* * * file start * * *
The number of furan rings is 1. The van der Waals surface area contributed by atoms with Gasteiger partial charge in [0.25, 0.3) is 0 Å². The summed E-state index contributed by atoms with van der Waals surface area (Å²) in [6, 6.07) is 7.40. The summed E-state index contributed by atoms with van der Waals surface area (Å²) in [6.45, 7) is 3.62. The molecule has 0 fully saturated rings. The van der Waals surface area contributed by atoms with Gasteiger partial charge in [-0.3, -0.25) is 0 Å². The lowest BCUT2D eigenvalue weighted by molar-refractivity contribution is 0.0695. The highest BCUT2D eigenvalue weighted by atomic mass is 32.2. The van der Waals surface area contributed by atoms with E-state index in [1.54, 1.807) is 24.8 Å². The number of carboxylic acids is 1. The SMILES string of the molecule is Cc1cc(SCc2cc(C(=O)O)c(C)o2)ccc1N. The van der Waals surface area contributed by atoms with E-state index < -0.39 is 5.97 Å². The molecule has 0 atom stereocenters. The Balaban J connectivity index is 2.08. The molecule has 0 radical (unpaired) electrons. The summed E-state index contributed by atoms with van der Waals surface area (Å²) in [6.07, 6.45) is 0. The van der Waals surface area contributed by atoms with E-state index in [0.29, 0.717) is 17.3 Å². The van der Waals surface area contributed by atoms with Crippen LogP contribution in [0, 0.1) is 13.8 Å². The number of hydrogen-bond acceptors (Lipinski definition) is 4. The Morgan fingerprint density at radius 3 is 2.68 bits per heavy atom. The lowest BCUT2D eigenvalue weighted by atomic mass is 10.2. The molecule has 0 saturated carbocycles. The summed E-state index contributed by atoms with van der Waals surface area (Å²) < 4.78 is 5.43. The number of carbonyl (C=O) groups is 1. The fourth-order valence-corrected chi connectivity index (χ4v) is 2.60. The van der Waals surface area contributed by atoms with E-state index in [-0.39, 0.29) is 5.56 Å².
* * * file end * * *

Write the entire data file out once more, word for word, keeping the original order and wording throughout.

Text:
The number of furan rings is 1. The van der Waals surface area contributed by atoms with Gasteiger partial charge in [0.25, 0.3) is 0 Å². The summed E-state index contributed by atoms with van der Waals surface area (Å²) in [6, 6.07) is 7.40. The summed E-state index contributed by atoms with van der Waals surface area (Å²) in [6.45, 7) is 3.62. The molecule has 0 fully saturated rings. The van der Waals surface area contributed by atoms with Gasteiger partial charge in [-0.3, -0.25) is 0 Å². The lowest BCUT2D eigenvalue weighted by molar-refractivity contribution is 0.0695. The highest BCUT2D eigenvalue weighted by atomic mass is 32.2. The van der Waals surface area contributed by atoms with E-state index in [1.54, 1.807) is 24.8 Å². The number of carboxylic acids is 1. The SMILES string of the molecule is Cc1cc(SCc2cc(C(=O)O)c(C)o2)ccc1N. The van der Waals surface area contributed by atoms with E-state index < -0.39 is 5.97 Å². The molecule has 0 atom stereocenters. The Balaban J connectivity index is 2.08. The molecule has 0 radical (unpaired) electrons. The summed E-state index contributed by atoms with van der Waals surface area (Å²) in [6.07, 6.45) is 0. The van der Waals surface area contributed by atoms with E-state index in [0.29, 0.717) is 17.3 Å². The van der Waals surface area contributed by atoms with Crippen LogP contribution in [0, 0.1) is 13.8 Å². The number of hydrogen-bond acceptors (Lipinski definition) is 4. The Morgan fingerprint density at radius 3 is 2.68 bits per heavy atom. The lowest BCUT2D eigenvalue weighted by atomic mass is 10.2. The molecule has 0 saturated carbocycles. The summed E-state index contributed by atoms with van der Waals surface area (Å²) < 4.78 is 5.43. The number of carbonyl (C=O) groups is 1. The fourth-order valence-corrected chi connectivity index (χ4v) is 2.60. The van der Waals surface area contributed by atoms with E-state index in [-0.39, 0.29) is 5.56 Å².